DJI Spark The Ultimate Guide

by | Jun 4, 2017 | DJI Spark | 10 comments

What Is This Page For?

This page is the table-of-contents to all of the information that we’ve written about the Spark.

You probably have your eyes on the DJI Spark. You might even be ready to get one, but there are a few important things you should know before making your final decision.

After all, the Spark is relatively inexpensive compared to a DJI Phantom 4 Pro ($1,400) or Mavic Pro($999), but at $499, it still isn’t pocket change!

There’s a lot of articles and hype around the DJI Spark. Some say it’s the best drone ever. Others say it’s a waste of money (usually people who haven’t gotten their hands on it yet and didn’t plan to).

Here, we’re going to take a look at the facts, and give you as much information about the spark that we can.

This page is updated daily, so bookmark it and comeback often.

If you can’t find the answer to your Spark question on our site, just ask in the comments below.

DJI Spark vs Yuneec Breeze: Our In-House Comparison

If you’ve seen the Yuneec Breeze before, then you probably know that the DJI Spark is going to be its biggest competitor. We’ve had our eyes on the Breeze for a while now, and thought it was time to pick one up and do a comparison since the DJI Spark is now available....

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What is the Spark?

The Spark is a consumer drone made by DJI, a Chinese company founded back in 2006, and now known as the Apple Computer of drones. Before the Spark was released, DJI’s best-selling product was the Mavic Pro, and before that, the Phantom series. DJI’s goal for the last few years has been to make drones that are as small and easy to use as possible, while still providing a great amount of utility and high-end features.

A Quick Features Rundown

We can’t go over every feature of the Spark on this page, but here’s a quick rundown of everything you need to know and how it compares to other drones.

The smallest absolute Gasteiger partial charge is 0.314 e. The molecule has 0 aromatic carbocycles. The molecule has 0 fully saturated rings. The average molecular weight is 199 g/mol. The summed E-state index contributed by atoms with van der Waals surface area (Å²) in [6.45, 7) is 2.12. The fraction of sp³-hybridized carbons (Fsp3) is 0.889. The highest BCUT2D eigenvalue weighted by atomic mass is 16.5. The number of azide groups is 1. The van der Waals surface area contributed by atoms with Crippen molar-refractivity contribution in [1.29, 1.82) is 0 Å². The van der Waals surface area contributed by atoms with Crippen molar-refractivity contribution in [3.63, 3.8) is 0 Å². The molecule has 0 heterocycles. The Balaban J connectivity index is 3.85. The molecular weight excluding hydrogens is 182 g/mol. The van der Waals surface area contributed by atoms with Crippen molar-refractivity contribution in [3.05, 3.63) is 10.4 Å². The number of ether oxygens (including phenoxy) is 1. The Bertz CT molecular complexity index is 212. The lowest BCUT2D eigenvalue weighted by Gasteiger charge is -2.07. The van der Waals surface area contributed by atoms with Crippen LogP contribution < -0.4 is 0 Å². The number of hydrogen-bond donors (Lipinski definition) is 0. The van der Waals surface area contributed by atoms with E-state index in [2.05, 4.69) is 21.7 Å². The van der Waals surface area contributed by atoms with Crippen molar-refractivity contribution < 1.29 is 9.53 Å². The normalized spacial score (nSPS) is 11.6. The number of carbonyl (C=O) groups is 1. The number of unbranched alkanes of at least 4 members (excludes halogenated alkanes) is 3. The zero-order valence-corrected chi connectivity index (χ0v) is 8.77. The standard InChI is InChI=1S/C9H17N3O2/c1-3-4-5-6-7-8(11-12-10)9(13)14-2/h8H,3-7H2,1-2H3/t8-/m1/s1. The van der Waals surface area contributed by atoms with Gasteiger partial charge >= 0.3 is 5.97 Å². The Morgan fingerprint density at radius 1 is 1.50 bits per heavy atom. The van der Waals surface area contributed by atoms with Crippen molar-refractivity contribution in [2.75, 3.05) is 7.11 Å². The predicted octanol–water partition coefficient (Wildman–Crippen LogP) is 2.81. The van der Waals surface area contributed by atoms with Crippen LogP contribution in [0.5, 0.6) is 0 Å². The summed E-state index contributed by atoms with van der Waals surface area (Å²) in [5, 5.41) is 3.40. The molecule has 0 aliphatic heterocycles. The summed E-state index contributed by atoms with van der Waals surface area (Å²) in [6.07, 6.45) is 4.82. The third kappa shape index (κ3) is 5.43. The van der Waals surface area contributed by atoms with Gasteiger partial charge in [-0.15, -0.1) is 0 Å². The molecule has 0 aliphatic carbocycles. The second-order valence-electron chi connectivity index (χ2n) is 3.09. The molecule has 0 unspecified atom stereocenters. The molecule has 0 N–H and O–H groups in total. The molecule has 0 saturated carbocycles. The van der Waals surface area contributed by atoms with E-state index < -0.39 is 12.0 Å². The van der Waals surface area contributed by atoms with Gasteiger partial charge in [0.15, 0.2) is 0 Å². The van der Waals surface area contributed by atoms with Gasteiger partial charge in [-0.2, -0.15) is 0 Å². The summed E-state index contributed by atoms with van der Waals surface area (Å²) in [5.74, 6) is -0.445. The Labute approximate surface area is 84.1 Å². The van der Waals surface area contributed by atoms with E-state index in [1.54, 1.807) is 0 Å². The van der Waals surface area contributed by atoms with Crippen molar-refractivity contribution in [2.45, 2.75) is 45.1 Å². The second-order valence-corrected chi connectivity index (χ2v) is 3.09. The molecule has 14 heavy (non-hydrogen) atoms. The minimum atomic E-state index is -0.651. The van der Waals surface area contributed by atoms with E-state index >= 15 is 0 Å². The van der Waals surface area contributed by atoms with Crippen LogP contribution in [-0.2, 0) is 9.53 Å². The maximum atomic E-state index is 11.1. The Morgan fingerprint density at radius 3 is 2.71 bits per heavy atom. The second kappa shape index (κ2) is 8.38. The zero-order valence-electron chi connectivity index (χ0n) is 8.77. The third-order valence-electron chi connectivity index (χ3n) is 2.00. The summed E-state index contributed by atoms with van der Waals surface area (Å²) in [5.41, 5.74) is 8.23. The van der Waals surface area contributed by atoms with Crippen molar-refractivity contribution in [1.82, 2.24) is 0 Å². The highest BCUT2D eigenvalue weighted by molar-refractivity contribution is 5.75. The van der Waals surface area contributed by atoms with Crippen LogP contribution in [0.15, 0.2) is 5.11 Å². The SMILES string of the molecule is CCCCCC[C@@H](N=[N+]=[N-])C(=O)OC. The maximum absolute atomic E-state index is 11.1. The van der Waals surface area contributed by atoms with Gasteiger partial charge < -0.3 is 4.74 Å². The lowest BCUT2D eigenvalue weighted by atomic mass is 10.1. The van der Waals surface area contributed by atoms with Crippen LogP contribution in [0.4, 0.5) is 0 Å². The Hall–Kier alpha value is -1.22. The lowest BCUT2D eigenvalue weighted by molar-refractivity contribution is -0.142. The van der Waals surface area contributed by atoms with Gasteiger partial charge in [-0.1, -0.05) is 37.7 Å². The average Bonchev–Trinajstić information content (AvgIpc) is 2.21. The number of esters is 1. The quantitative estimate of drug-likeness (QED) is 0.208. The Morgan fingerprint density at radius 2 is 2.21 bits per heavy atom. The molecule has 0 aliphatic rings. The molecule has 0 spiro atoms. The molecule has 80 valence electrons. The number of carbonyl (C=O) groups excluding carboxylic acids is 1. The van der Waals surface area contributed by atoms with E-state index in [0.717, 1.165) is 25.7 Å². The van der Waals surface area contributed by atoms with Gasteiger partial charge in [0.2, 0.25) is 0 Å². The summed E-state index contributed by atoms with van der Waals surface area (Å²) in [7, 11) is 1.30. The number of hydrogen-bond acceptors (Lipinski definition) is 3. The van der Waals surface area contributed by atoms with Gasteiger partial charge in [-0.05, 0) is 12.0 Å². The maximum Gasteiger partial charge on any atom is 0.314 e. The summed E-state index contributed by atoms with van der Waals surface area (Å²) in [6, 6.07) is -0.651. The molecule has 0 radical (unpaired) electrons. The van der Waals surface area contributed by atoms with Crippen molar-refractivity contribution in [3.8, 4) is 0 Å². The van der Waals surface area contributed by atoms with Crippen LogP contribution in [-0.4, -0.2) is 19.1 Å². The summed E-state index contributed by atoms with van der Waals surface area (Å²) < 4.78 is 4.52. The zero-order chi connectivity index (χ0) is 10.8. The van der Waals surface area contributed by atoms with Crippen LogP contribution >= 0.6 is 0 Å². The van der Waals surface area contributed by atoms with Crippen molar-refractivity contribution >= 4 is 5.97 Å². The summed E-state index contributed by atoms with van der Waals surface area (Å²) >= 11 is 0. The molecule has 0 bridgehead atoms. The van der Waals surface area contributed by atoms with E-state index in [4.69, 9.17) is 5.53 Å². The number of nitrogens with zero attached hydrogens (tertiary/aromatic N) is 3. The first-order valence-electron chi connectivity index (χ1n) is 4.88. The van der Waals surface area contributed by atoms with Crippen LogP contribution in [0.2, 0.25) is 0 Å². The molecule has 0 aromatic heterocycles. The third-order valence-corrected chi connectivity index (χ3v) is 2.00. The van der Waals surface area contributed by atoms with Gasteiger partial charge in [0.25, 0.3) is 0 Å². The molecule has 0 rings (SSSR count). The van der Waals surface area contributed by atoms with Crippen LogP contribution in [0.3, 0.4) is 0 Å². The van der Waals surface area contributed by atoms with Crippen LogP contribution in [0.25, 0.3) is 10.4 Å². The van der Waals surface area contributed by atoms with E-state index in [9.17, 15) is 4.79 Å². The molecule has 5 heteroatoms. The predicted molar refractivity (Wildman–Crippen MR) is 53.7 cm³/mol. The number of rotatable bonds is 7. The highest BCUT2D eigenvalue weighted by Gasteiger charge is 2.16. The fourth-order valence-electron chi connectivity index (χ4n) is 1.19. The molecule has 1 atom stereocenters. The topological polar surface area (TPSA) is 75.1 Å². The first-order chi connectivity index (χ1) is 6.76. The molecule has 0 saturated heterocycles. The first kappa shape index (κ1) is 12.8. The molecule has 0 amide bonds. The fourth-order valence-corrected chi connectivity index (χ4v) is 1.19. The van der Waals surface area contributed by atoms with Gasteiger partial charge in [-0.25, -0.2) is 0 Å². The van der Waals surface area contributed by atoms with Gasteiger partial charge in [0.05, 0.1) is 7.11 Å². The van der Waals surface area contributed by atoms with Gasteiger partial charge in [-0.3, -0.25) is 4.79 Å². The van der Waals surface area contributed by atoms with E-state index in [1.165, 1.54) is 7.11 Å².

Starting with video, the Spark can record in 1080p, at 30FPS. To stabilize the video, the Spark has a two-axis gimbal and additionally uses digital stabilization to smooth out any extra shakiness in your shots. It also shoots 12-megapixel photos with a variety of useful shooting modes.

You can take time-lapses, panoramas, exposure bracketed shots, burst pictures and even images that have depth-of-field (like portrait mode on the iPhone).

There are tons of ways to shoot video with the Spark. You can fly manually using your phone, use the optional controller, or go for one of the many automated shooting modes.

There’s Quickshot, a mode where you set up the shot and the Spark flies on a predetermined cinematic route of your choosing, and then there are other modes like Active Track which track and follow you around while recording video.

If you’re only interested in taking pictures of yourself (selfies), you can use Gesture mode. In Gesture mode, you can turn the Spark on and fly it using only hand signals. This allows you to take pictures of yourself without needing to hold a smartphone in your hand. It’s also a really cool way of flying the drone.

Real World Use: Does It Suck?